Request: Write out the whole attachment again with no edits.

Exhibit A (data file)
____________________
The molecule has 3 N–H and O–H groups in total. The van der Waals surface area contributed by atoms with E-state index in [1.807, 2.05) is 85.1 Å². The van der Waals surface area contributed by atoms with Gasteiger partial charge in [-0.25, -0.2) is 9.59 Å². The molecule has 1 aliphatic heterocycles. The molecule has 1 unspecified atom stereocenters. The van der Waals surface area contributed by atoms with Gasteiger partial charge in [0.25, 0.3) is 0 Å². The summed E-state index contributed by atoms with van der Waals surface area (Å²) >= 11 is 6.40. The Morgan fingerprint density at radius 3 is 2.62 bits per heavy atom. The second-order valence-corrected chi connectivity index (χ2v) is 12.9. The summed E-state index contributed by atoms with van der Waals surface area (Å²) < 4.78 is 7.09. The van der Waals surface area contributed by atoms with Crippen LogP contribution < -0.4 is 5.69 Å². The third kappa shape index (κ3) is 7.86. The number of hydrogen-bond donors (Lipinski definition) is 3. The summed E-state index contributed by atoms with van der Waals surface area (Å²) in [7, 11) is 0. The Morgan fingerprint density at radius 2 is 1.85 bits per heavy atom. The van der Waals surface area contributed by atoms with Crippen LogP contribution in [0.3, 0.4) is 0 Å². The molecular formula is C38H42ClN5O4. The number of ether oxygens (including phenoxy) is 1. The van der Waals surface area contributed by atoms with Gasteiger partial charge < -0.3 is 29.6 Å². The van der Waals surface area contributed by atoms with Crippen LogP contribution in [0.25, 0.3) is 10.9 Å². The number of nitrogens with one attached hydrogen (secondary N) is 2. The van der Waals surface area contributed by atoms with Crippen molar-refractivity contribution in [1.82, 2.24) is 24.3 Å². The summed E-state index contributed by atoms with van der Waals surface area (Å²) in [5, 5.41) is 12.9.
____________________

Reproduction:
The molecule has 3 N–H and O–H groups in total. The van der Waals surface area contributed by atoms with E-state index in [1.807, 2.05) is 85.1 Å². The van der Waals surface area contributed by atoms with Gasteiger partial charge in [-0.25, -0.2) is 9.59 Å². The molecule has 1 aliphatic heterocycles. The molecule has 1 unspecified atom stereocenters. The van der Waals surface area contributed by atoms with Gasteiger partial charge in [0.25, 0.3) is 0 Å². The summed E-state index contributed by atoms with van der Waals surface area (Å²) >= 11 is 6.40. The Morgan fingerprint density at radius 3 is 2.62 bits per heavy atom. The second-order valence-corrected chi connectivity index (χ2v) is 12.9. The summed E-state index contributed by atoms with van der Waals surface area (Å²) < 4.78 is 7.09. The van der Waals surface area contributed by atoms with Crippen LogP contribution < -0.4 is 5.69 Å². The third kappa shape index (κ3) is 7.86. The number of hydrogen-bond donors (Lipinski definition) is 3. The summed E-state index contributed by atoms with van der Waals surface area (Å²) in [7, 11) is 0. The Morgan fingerprint density at radius 2 is 1.85 bits per heavy atom. The van der Waals surface area contributed by atoms with Crippen LogP contribution in [0.3, 0.4) is 0 Å². The molecular formula is C38H42ClN5O4. The number of ether oxygens (including phenoxy) is 1. The van der Waals surface area contributed by atoms with Gasteiger partial charge < -0.3 is 29.6 Å². The van der Waals surface area contributed by atoms with Crippen LogP contribution in [0.25, 0.3) is 10.9 Å². The number of nitrogens with one attached hydrogen (secondary N) is 2. The van der Waals surface area contributed by atoms with Crippen molar-refractivity contribution in [1.82, 2.24) is 24.3 Å². The summed E-state index contributed by atoms with van der Waals surface area (Å²) in [5, 5.41) is 12.9.